Pouyan Ziafati programmed and developed “QT”, so that it can be easily used by therapists to support their work with children with special needs
Funding of public research institutions in Luxembourg is to rise by €205m over the next four years, it was revealed at the annual national research awards.
Speaking at the ceremony on Friday, research minister Marc Hansen announced the cash boost, stressing the importance of shaping research in regard to economic and or social benefits and making science tangible through communication and other activities.
Hansen, along with Fonds National de la Recherche chair Véronique Hoffeld and general secretary Marc Schiltz, awarded seven research projects on Friday, four of which were related to microbiology.
Outstanding PhD thesis was awarded to Esther Breithoff (University of Bristol) for her PhD thesis “Conflict Landscapes of the Chaco War”, which was described by evaluators as “uniquely innovative, poetic and provocative”. The young researcher (originally from Luxembourg) studied the Chaco War fought between Paraguay and Bolivia from 1932 to 1935 from an archaeological point of view. This is a little-known conflict which took place in an inaccessible part of the world and for which limited resources are available in different languages.
Two awards were presented in the category of outstanding promotion of science to the public, one to high school teachers Guy Putz and Will Reiter of the Lycée technique d’Ettelbrück for their contributions to the “Windmobile” project, providing a platform for learning and hands-on activities around renewable energy harnessed from wind power. Since the project was founded in 2006, over 3,000 students and children participated in Windmobile workshops.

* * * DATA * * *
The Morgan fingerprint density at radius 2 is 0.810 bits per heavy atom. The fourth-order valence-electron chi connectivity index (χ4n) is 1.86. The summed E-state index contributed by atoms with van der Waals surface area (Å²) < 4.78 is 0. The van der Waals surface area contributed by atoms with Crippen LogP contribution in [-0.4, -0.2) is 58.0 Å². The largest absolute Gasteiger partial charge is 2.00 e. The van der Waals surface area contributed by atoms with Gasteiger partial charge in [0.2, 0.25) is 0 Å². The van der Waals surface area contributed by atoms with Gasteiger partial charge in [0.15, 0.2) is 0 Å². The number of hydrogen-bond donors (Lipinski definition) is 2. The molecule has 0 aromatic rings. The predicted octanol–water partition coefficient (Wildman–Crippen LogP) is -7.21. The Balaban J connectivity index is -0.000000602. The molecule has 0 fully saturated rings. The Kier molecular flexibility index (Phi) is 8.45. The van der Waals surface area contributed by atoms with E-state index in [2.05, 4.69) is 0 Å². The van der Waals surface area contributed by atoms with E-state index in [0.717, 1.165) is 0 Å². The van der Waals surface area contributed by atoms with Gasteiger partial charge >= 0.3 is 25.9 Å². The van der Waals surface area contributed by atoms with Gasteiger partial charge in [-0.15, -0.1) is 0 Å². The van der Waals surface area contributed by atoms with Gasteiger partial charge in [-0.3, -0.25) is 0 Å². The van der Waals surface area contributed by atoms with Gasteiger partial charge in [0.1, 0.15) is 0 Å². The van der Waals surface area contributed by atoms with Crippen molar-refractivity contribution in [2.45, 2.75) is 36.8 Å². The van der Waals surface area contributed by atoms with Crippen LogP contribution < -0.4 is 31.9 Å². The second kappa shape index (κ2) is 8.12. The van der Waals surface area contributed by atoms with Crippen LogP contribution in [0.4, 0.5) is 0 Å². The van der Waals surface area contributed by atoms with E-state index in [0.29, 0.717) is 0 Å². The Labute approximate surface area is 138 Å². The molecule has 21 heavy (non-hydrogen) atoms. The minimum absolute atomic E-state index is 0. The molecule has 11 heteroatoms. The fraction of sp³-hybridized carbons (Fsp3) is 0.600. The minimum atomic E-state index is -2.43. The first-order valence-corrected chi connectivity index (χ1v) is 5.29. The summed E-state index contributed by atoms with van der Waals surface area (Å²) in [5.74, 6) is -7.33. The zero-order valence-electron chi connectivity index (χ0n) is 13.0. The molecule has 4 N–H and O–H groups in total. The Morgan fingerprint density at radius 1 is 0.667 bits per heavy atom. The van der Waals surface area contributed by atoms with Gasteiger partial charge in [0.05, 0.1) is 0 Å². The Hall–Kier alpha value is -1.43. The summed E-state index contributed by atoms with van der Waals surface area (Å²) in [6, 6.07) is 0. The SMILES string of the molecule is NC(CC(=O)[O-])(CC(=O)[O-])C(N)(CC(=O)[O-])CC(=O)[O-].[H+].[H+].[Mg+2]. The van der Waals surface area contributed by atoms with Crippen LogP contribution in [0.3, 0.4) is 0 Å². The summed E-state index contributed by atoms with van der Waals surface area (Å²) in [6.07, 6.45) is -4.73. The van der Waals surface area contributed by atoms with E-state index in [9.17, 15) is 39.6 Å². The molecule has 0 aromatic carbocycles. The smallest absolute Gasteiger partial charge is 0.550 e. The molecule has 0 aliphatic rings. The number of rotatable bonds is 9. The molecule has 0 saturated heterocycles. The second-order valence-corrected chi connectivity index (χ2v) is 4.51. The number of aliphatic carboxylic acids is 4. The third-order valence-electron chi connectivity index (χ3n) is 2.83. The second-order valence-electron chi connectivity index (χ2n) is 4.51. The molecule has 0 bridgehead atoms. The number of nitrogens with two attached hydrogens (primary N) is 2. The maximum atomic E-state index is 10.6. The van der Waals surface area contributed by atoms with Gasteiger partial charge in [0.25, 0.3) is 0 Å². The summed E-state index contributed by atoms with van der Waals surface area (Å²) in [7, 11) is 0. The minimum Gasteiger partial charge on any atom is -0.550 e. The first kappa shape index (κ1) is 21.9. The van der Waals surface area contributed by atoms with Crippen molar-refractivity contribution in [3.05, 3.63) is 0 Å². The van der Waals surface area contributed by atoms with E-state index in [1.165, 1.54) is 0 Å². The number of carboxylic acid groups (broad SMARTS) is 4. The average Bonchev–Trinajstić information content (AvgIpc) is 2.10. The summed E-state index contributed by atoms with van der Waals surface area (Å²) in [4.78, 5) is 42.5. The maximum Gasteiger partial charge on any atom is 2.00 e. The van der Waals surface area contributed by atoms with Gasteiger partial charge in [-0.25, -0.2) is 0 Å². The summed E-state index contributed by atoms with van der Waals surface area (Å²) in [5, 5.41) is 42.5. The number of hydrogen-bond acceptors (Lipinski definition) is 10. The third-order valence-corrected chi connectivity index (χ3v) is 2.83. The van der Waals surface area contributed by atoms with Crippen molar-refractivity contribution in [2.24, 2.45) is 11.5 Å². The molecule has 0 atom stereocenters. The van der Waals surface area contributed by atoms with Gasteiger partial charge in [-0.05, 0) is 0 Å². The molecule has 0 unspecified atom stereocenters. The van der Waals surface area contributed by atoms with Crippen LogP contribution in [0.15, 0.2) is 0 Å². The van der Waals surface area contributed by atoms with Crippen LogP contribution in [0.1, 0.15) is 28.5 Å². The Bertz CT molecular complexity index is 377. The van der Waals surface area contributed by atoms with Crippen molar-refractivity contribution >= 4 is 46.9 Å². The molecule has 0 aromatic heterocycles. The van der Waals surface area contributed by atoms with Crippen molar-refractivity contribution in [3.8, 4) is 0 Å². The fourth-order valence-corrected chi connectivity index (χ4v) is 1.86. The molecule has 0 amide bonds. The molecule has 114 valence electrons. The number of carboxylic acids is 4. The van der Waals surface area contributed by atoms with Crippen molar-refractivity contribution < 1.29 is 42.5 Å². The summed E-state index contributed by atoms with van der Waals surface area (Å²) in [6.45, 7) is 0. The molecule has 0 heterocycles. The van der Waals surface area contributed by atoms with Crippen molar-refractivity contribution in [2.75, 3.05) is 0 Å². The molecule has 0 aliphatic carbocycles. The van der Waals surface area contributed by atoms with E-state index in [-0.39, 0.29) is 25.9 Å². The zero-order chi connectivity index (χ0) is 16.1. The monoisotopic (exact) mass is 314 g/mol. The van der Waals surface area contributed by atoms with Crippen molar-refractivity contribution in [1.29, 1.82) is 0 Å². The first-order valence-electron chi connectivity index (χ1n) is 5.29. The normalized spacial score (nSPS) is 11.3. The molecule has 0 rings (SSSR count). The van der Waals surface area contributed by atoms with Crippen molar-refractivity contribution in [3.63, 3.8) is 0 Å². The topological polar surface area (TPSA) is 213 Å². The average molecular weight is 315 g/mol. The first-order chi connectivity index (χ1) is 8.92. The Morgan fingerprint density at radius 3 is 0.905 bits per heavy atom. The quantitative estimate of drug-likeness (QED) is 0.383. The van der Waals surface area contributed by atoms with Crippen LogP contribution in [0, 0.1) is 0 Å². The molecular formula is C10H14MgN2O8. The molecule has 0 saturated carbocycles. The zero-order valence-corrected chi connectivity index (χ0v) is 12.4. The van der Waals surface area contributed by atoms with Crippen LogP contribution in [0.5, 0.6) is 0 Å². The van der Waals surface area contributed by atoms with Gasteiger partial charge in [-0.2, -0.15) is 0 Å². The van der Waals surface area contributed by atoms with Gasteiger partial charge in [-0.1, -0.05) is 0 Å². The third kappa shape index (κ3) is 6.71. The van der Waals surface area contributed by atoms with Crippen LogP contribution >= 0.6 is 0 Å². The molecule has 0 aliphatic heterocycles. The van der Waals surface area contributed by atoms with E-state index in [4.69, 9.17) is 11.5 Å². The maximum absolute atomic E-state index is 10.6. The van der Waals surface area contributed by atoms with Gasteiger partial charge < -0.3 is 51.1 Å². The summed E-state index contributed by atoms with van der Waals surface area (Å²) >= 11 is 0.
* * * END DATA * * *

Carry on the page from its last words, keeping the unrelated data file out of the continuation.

Christian Penny at the Luxembourg Institute of Science and Technology, was meanwhile recognised for his involvement in the bacteria study “What do we bring home from school?” of award-winning Jonk Fuerscher Camilla Hurst. Originally from Luxembourg, Christian Penny is a microbiologist and environmental scientist at the Luxembourg Institute of Science and Technology, where his research deals with water quality and safety.
Outstanding scientific publications
The prizes for outstanding scientific publications were awarded to Mahesh Desai of the Luxembourg Institute of Health for the publication “A dietary fiber-deprived gut microbiota degrades the colonic mucus barrier and enhances pathogen susceptibility”, published in the prestigous journal “Cell”. In his publication, Mahesh Desai showed that this community of “good” bacteria can turn “bad” when they don’t receive natural fiber, a component of lots of fruits and vegetables. As a consequence, the bacteria start eating up the mucus lining of the gut, which usually serves as the first line of defense against external aggressions and pathogens. The publication presents the results from a collaboration between Mahesh Desai, researchers at the University of Luxembourg, LIH and at the University of Michigan in the US.
The “Humix” team was also awarded in the category outstanding research-driven innovation, alongside Pouyan Ziafati of Interdisciplinary Centre for Security, Reliability and Trust (SnT) of the University of Luxembourg for the socially assistive robot “QT”.
Pouyan Ziafati programmed and developed “QT”, so that it can be easily used by therapists to support their work with children with special needs or health-impaired people. Pouyan and his partner, Aida, have founded the Luxembourg-based Start-Up LuxAI, with the goal to make socially assistive robots economical and user-friendly.